9 foods to boost your brainpower

In our previous article we were talking about different factors that negatively affect our brain function. But the most important part of our brain health is nutrition, so which foods can improve and keep healthy our grey matter?

1. Whole grains

Brain needs as much energy as the biggest muscle in your body, if not more. The best source of that energy is carbohydrates that provide glucose in our blood to the brain. But we were told to avoid big amount of carbs in our diet, so where is the middle point? The solution would be to opt for the whole grains with low glycemic index, which gradually release glucose into our bloodstream. If you have never dealt with whole grains in your life – choose rough ‘brown’ wholegrain bread, pasta, cereals and rice.

2. Omega 3-rich oily fish

Unfortunately, essential fatty acids cannot be made by the body so you should get them through your diet. Especially important is omega-3 fatty acids that are naturally found in oily fish, like salmon, tuna or mackerel. You can obtain it from the plant sources too – those include flaxseed, soya beans, walnuts, pumpkin seeds and oils made from any of these ingredients. Omega-3 fats are essential for our overall wellbeing, health and looks, but exceptionally important for our cognitive function. Oily fish is the best source, since they contain ready-made form of EPA and DHA fats for you to consume and process with ease. Other than the fish we mentioned there are also herring, pilchards, kippers and sardines. High level of DHA can protect you from Alzheimer’s disease and memory loss, reduce stress and produce serotonin. If you are strict vegetarian and don’t allow yourself to eat fish – consider plant-based supplement with omega-3 fats or include more chia or linseed in your diet.

3. Tomatoes

It turns out that a powerful antioxidant found in tomatoes that is called lycopene can provide serious protection against cell damage from free radicals that can cause dementia. The best (and the tasty) way to consume tomatoes is with a sprinkle of olive oil, so your body can absorb lycopene more effectively.


4. Take vitamins

Certain B vitamins – B6, B12 and folic acid – are known to reduce levels of a compound called homocysteine in the blood. Elevated levels of homocysteine are associated with increased risk of stroke, cognitive impairment and Alzheimer’s disease. A study of a group of elderly patients with mild cognitive impairment found that after two years of intervention with high doses of B6, B12 and folic acid there was significantly less brain shrinkage compared to a subset given placebo treatment. Opt for B-rich foods like chicken, fish, eggs and leafy greens.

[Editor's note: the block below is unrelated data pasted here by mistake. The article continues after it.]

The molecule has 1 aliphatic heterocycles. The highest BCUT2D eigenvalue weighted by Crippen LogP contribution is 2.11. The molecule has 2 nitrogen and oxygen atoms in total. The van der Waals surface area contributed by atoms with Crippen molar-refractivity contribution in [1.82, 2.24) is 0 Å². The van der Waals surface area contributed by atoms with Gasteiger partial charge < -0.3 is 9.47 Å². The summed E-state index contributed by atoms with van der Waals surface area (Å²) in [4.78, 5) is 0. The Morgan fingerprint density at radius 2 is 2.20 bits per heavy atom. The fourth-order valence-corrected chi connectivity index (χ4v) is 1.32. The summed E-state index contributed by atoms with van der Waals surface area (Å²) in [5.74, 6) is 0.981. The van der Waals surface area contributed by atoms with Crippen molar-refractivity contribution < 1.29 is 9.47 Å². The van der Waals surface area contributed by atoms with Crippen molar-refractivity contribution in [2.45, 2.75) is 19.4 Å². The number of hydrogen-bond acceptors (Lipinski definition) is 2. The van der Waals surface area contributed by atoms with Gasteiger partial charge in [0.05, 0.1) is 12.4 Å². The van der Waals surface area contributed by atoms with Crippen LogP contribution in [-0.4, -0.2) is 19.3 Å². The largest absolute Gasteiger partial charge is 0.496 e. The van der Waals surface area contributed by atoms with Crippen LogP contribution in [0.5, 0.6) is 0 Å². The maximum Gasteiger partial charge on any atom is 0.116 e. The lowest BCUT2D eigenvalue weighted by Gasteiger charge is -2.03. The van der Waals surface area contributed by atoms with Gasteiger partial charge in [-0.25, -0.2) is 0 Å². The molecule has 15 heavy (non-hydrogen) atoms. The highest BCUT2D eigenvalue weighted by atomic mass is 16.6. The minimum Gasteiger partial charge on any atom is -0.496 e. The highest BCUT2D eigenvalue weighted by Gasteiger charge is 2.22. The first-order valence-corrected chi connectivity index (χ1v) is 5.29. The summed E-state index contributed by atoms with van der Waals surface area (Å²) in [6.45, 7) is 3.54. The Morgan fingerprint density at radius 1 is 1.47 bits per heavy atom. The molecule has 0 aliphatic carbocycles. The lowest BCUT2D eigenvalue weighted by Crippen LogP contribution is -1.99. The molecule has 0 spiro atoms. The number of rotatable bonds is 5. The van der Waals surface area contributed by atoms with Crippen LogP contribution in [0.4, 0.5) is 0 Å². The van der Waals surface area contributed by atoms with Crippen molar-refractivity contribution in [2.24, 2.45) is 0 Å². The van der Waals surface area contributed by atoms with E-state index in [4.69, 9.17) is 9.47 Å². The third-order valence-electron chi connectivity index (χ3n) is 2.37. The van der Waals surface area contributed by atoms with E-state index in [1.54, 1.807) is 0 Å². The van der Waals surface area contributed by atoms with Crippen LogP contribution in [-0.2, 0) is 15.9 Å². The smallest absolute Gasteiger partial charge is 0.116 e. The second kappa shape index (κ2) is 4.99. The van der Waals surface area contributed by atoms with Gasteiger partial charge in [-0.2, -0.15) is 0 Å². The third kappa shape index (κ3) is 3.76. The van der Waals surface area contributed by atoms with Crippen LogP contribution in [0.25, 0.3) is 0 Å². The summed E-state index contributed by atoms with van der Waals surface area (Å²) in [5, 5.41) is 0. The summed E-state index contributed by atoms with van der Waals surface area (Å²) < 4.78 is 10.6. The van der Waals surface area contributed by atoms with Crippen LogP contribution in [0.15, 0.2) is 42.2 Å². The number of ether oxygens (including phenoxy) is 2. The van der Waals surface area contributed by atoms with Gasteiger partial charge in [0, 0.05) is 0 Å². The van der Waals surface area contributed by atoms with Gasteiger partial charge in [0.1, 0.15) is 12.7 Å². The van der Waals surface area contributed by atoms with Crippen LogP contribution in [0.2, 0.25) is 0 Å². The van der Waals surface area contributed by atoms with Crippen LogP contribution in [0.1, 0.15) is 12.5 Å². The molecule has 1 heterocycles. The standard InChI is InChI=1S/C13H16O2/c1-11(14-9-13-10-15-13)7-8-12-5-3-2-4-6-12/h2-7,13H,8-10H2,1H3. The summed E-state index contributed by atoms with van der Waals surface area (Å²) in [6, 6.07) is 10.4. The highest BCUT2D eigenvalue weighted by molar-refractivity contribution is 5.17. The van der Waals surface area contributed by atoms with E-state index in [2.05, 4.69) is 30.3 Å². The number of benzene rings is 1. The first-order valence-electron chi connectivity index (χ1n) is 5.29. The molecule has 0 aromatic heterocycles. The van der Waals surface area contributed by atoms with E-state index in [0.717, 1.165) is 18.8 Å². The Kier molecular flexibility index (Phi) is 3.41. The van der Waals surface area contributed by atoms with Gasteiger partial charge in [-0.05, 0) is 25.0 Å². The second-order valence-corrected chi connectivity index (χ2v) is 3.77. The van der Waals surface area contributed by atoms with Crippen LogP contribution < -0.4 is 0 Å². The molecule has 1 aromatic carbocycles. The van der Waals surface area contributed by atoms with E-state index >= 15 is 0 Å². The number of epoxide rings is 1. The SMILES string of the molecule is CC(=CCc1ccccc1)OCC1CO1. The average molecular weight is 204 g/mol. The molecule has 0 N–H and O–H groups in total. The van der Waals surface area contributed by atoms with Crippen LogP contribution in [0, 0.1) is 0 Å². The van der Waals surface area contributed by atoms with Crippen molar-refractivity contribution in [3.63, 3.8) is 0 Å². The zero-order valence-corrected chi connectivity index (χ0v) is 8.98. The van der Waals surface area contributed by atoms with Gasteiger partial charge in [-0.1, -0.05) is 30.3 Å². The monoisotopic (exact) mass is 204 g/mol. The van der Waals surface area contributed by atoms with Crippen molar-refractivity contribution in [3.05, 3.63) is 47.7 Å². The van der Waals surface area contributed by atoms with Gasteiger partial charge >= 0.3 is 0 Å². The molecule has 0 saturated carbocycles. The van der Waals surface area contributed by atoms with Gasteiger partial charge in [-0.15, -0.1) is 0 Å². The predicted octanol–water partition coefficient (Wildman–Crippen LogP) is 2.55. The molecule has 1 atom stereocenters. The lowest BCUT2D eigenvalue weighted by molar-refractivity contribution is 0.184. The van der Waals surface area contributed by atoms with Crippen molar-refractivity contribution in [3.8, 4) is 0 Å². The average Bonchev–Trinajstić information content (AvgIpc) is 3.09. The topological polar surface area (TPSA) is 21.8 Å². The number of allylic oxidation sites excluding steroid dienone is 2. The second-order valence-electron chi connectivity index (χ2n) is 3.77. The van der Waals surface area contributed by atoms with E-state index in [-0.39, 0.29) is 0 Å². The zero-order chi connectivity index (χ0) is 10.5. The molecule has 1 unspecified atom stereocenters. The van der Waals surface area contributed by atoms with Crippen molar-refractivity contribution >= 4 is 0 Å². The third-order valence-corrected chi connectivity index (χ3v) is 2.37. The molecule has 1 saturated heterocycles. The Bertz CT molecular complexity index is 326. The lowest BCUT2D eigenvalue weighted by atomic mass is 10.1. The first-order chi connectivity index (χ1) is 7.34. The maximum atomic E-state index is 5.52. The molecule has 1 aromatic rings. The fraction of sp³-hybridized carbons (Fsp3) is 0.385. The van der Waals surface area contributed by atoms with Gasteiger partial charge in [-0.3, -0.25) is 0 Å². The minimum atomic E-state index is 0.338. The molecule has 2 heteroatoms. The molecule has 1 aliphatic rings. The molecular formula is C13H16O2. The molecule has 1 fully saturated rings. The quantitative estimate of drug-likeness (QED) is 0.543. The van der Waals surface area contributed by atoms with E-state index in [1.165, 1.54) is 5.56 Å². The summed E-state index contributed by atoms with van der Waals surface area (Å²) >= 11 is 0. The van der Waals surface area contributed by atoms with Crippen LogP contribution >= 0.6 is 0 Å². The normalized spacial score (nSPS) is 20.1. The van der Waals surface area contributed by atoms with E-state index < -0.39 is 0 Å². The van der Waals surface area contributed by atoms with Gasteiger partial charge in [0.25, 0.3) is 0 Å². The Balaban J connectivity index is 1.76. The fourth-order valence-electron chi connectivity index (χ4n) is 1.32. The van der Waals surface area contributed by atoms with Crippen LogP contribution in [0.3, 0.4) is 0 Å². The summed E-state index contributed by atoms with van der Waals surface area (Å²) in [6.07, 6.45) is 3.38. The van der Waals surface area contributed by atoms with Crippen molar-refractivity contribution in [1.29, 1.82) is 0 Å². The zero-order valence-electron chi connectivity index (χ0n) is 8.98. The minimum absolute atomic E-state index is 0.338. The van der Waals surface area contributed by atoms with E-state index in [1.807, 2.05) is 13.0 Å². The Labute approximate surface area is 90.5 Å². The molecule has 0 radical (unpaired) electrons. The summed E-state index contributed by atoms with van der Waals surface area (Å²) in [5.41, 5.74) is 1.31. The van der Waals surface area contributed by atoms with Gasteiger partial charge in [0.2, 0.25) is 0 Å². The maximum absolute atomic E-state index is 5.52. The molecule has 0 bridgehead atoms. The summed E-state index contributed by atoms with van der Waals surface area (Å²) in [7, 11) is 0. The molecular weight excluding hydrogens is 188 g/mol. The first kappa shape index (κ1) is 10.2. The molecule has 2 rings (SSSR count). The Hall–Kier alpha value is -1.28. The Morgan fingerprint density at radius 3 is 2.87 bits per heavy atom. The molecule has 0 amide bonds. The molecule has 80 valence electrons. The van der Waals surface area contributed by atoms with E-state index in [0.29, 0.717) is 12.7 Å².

5. Blackcurrant power

Vitamin C can provide everything to increase mental agility and protect against age-related mental decline including dementia and Alzheimer’s. Although for long time vitamin C was associated with citruses, blackcurrants are your best bet in getting enough of it. Others sources include red peppers and broccoli. By the way, about the broccoli…

6. Broccoli

Broccoli is great source of vitamin K, which is known to enhance cognitive function and improve brainpower. Researchers have reported that because broccoli is high in compounds called glucosinolates, it can slow the breakdown of the neurotransmitter, acetylcholine, which we need for the central nervous system to perform properly and to keep our brains and our memories sharp. Low levels of acetylcholine are associated with Alzheimer’s.


7. Pumpkin seeds

Richer in zinc than many other seeds, pumpkin seeds supply this valuable mineral which is vital for enhancing memory and thinking skills. These little seeds are also full of stress-busting magnesium, B vitamins and tryptophan, the precursor to the good mood chemical serotonin.

8. Wisdom of sage

Sage has its name for some reason – and that is because it improves memory and concentration. Though many benefits are attributed to essential oil made from it, adding fresh age to your diet can benefit you as well. For the best result it is advised to add fresh sage at the last stage of cooking to keep it beneficial oils.

9. Are you nuts?

Vitamin E, that is mostly contained in every kind of nuts can prevent mental decline, especially in elder people, according to the American Journal of Epidemiology study. If you are not a fan of nutty flavor, there are other great sources of vitamin E, such as asparagus, olives, eggs, seeds, brown rice, and etc.

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